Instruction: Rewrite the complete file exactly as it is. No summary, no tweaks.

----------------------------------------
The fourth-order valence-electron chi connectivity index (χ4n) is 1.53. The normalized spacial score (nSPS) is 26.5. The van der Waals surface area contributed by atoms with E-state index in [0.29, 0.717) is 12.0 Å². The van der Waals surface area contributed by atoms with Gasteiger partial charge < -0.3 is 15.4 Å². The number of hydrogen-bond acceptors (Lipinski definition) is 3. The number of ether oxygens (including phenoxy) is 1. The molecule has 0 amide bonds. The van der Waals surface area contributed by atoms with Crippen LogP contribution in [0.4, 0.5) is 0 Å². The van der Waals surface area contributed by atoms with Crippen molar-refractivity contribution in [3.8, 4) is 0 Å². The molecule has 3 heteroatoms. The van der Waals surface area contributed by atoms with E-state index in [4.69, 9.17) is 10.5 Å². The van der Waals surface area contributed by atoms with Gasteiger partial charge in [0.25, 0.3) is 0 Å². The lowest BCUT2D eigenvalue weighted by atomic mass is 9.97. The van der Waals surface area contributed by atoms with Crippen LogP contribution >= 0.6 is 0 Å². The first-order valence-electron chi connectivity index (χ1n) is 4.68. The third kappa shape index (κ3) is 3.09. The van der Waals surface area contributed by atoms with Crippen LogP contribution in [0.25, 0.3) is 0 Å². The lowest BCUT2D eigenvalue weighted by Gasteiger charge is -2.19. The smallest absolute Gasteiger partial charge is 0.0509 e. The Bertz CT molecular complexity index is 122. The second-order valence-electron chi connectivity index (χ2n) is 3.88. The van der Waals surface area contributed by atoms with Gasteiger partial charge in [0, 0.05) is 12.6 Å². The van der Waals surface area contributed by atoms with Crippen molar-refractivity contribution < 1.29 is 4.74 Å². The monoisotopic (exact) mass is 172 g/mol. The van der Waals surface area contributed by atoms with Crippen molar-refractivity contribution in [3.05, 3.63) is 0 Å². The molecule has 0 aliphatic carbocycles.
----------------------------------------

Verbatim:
The fourth-order valence-electron chi connectivity index (χ4n) is 1.53. The normalized spacial score (nSPS) is 26.5. The van der Waals surface area contributed by atoms with E-state index in [0.29, 0.717) is 12.0 Å². The van der Waals surface area contributed by atoms with Gasteiger partial charge < -0.3 is 15.4 Å². The number of hydrogen-bond acceptors (Lipinski definition) is 3. The number of ether oxygens (including phenoxy) is 1. The molecule has 0 amide bonds. The van der Waals surface area contributed by atoms with Crippen LogP contribution in [0.4, 0.5) is 0 Å². The van der Waals surface area contributed by atoms with Crippen molar-refractivity contribution in [3.8, 4) is 0 Å². The molecule has 3 heteroatoms. The van der Waals surface area contributed by atoms with E-state index in [4.69, 9.17) is 10.5 Å². The van der Waals surface area contributed by atoms with Gasteiger partial charge in [0.25, 0.3) is 0 Å². The lowest BCUT2D eigenvalue weighted by atomic mass is 9.97. The van der Waals surface area contributed by atoms with Crippen LogP contribution >= 0.6 is 0 Å². The first-order valence-electron chi connectivity index (χ1n) is 4.68. The third kappa shape index (κ3) is 3.09. The van der Waals surface area contributed by atoms with Crippen LogP contribution in [0.25, 0.3) is 0 Å². The lowest BCUT2D eigenvalue weighted by Gasteiger charge is -2.19. The smallest absolute Gasteiger partial charge is 0.0509 e. The Bertz CT molecular complexity index is 122. The second-order valence-electron chi connectivity index (χ2n) is 3.88. The van der Waals surface area contributed by atoms with Gasteiger partial charge in [0, 0.05) is 12.6 Å². The van der Waals surface area contributed by atoms with Crippen molar-refractivity contribution < 1.29 is 4.74 Å². The monoisotopic (exact) mass is 172 g/mol. The van der Waals surface area contributed by atoms with Crippen molar-refractivity contribution in [3.05, 3.63) is 0 Å². The molecule has 0 aliphatic carbocycles.